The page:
At the foot of the Peace Arch – a Canadian and American monument to international harmony – hundreds of first responders from northern Washington and across the Lower Mainland gathered Wednesday to remember the lives lost on the morning of Sept. 11, 2001.
“The numbers are staggering,” U.S. Customs and Border Protection chief patrol agent Chris Bippley told the audience several times, as he read from his prepared remarks.
Two thousand, nine hundred and seventy-seven lives were lost that morning. The number includes individuals from 90 nations, 343 firefighters, 71 police officers, and two dozen Canadians.
Guest speakers at the 18th annual memorial, held at Peace Arch Park, not only acknowledged the victims of the tragedy, but told tales of the great heroes of the day. Special admiration was given to those who selflessly ran into the burning towers to save people they had never met.
Honoured guests included New York Police Department officers and family members of the first responders who died on that fateful day. They sat front-row, with some wiping away tears as U.S. and Canadian officials outlined the sacrifice that saved many hundreds of people.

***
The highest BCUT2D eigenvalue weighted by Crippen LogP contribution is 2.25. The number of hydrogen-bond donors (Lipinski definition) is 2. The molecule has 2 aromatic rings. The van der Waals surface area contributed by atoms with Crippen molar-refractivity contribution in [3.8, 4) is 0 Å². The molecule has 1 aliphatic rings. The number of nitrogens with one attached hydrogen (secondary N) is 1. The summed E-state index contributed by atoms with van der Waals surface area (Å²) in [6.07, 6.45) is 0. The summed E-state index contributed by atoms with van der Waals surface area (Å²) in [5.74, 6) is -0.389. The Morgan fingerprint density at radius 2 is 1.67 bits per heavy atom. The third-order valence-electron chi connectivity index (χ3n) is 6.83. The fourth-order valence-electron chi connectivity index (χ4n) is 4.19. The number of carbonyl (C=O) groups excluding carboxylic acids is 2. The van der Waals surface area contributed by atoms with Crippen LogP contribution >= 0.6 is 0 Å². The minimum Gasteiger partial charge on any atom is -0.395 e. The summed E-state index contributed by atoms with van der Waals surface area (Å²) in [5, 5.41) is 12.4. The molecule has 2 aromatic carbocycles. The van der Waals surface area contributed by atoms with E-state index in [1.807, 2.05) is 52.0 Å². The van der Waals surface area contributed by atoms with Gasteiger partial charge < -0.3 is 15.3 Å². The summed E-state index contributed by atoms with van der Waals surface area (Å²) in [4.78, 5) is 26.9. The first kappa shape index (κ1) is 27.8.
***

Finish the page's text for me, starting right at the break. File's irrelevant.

“Tragically, in the years that followed, additional first responders died as a result of illness linked to the Ground Zero site,” Bippley said. “We will probably never know how many lives were saved or affected as a result of the rescue efforts of the first responders who made the ultimate sacrifice.
“We will never know how many husbands or wives will be able to come home to their spouses; the number of parents who are able to hug their children again; or even the number of children born subsequent to those saved by the first responders.”
U.S. Consul General Katherine Dhanani issued a heartfelt thank you to Canadians, for their effort following the attack. She shared the story of Vancouver Island resident Mike Jellinek.
Jellinek was at the command of the North American Aerospace Defence Command (NORAD) in Colorado on Sept. 11.
It was Jellinek who, now famously, made the decision to shut down U.S. airspace. In the process, hundreds of commercial planes were diverted away from the United States to airports across Canada.
“And Canada, these planes that we were frightened of, Canada welcomed them,” Dhanani said.
Known as Operation Yellow Ribbon, 38 planes were ordered to land in Gander, Nfld.
“We also remember that 34 U.S.-bound planes landed here at YVR, and 8,500 displaced passengers were given comfort and assistance in this region, exemplifying once again the close relationship between our two nations,” Dhanani said.
“The support Canadians gave us in those uncertain, frighting moments was, and continues to be, deeply appreciated.”